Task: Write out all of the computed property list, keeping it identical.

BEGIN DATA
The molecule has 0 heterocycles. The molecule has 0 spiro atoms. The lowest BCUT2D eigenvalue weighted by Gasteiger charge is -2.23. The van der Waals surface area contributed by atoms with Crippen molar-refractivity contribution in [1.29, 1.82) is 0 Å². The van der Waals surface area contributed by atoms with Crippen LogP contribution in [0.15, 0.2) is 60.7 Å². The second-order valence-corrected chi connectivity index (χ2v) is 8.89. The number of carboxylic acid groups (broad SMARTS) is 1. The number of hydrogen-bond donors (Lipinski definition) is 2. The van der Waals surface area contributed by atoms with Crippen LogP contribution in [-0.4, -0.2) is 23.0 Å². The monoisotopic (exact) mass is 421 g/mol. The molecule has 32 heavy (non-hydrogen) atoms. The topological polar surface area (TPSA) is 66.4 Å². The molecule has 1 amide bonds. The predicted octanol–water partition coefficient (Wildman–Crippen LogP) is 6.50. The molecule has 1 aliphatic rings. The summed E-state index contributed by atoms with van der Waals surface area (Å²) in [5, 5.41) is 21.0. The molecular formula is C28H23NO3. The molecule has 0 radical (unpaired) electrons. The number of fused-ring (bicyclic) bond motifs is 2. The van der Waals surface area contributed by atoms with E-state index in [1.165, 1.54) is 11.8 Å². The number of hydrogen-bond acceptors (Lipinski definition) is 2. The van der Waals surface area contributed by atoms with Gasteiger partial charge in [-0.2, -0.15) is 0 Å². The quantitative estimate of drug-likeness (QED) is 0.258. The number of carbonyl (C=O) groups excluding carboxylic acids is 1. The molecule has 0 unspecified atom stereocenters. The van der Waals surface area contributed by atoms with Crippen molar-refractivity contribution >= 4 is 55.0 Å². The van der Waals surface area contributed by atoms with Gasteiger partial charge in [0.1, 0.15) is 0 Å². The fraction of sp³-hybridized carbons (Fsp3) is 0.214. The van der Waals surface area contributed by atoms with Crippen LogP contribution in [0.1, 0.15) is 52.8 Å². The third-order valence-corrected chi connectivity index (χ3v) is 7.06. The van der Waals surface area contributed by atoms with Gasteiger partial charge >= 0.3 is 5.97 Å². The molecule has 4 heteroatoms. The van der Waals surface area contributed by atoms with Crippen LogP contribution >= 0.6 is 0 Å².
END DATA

The molecule has 0 heterocycles. The molecule has 0 spiro atoms. The lowest BCUT2D eigenvalue weighted by Gasteiger charge is -2.23. The van der Waals surface area contributed by atoms with Crippen molar-refractivity contribution in [1.29, 1.82) is 0 Å². The van der Waals surface area contributed by atoms with Crippen LogP contribution in [0.15, 0.2) is 60.7 Å². The second-order valence-corrected chi connectivity index (χ2v) is 8.89. The number of carboxylic acid groups (broad SMARTS) is 1. The number of hydrogen-bond donors (Lipinski definition) is 2. The van der Waals surface area contributed by atoms with Crippen LogP contribution in [-0.4, -0.2) is 23.0 Å². The monoisotopic (exact) mass is 421 g/mol. The molecule has 32 heavy (non-hydrogen) atoms. The topological polar surface area (TPSA) is 66.4 Å². The molecule has 1 amide bonds. The predicted octanol–water partition coefficient (Wildman–Crippen LogP) is 6.50. The molecule has 1 aliphatic rings. The summed E-state index contributed by atoms with van der Waals surface area (Å²) in [5, 5.41) is 21.0. The molecular formula is C28H23NO3. The molecule has 0 radical (unpaired) electrons. The number of fused-ring (bicyclic) bond motifs is 2. The van der Waals surface area contributed by atoms with E-state index in [1.165, 1.54) is 11.8 Å². The number of hydrogen-bond acceptors (Lipinski definition) is 2. The van der Waals surface area contributed by atoms with Gasteiger partial charge in [-0.2, -0.15) is 0 Å². The quantitative estimate of drug-likeness (QED) is 0.258. The number of carbonyl (C=O) groups excluding carboxylic acids is 1. The molecule has 0 unspecified atom stereocenters. The van der Waals surface area contributed by atoms with Crippen molar-refractivity contribution >= 4 is 55.0 Å². The van der Waals surface area contributed by atoms with Gasteiger partial charge in [0.1, 0.15) is 0 Å². The fraction of sp³-hybridized carbons (Fsp3) is 0.214. The van der Waals surface area contributed by atoms with Crippen LogP contribution in [0.1, 0.15) is 52.8 Å². The third-order valence-corrected chi connectivity index (χ3v) is 7.06. The van der Waals surface area contributed by atoms with Gasteiger partial charge >= 0.3 is 5.97 Å². The molecule has 4 heteroatoms. The van der Waals surface area contributed by atoms with Crippen LogP contribution >= 0.6 is 0 Å².